For people with hepatitis C virus (HCV) who are on the liver transplant list because of severe liver damage, curing the virus may allow them to leave the list.
Researchers studied 142 individuals who had decompensated cirrhosis (the more advanced form of the severe liver disease) and were waiting for a liver transplant when they were cured of hepatitis C. They were followed for 28 months.
Various markers of liver disease improved after the individuals were cured, and 27 percent of the overall group were able to drop off the liver transplant waiting list thanks to such improvements.
A bit less than half of the cohort ultimately received a transplant. The rest of the individuals in the study group died or dropped out.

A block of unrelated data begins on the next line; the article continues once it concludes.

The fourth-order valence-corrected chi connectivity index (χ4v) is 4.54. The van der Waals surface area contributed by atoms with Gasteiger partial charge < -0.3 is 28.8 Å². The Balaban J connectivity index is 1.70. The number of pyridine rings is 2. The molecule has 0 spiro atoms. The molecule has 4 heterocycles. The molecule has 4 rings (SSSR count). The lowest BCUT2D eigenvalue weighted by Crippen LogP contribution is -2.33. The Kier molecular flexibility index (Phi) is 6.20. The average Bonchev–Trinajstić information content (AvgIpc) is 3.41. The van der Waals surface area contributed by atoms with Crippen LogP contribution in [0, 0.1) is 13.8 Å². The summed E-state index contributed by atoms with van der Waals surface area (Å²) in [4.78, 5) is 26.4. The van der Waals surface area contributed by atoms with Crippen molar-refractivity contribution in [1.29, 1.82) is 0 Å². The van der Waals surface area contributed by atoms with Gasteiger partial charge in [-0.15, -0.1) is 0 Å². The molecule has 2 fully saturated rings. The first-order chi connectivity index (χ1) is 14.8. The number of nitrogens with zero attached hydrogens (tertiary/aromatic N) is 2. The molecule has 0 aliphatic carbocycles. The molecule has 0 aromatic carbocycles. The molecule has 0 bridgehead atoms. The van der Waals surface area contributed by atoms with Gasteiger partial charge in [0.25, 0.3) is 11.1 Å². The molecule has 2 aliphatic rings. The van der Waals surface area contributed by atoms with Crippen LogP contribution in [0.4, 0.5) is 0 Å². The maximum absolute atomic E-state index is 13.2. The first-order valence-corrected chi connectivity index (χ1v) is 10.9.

Zobair M. Younossi, MD, MPH, chairman of the department of medicine at Inova Fairfax Hospital and vice president of research at Inova Health System in Falls Church, Virginia, who was not involved in this study, notes the following additional benefits to curing hepatitis C among those with such advanced cirrhosis: The virus won’t return should they receive a liver transplant; they may experience “tremendous improvement” in quality of life; society saves on health care costs; and livers will be freed up for other recipients.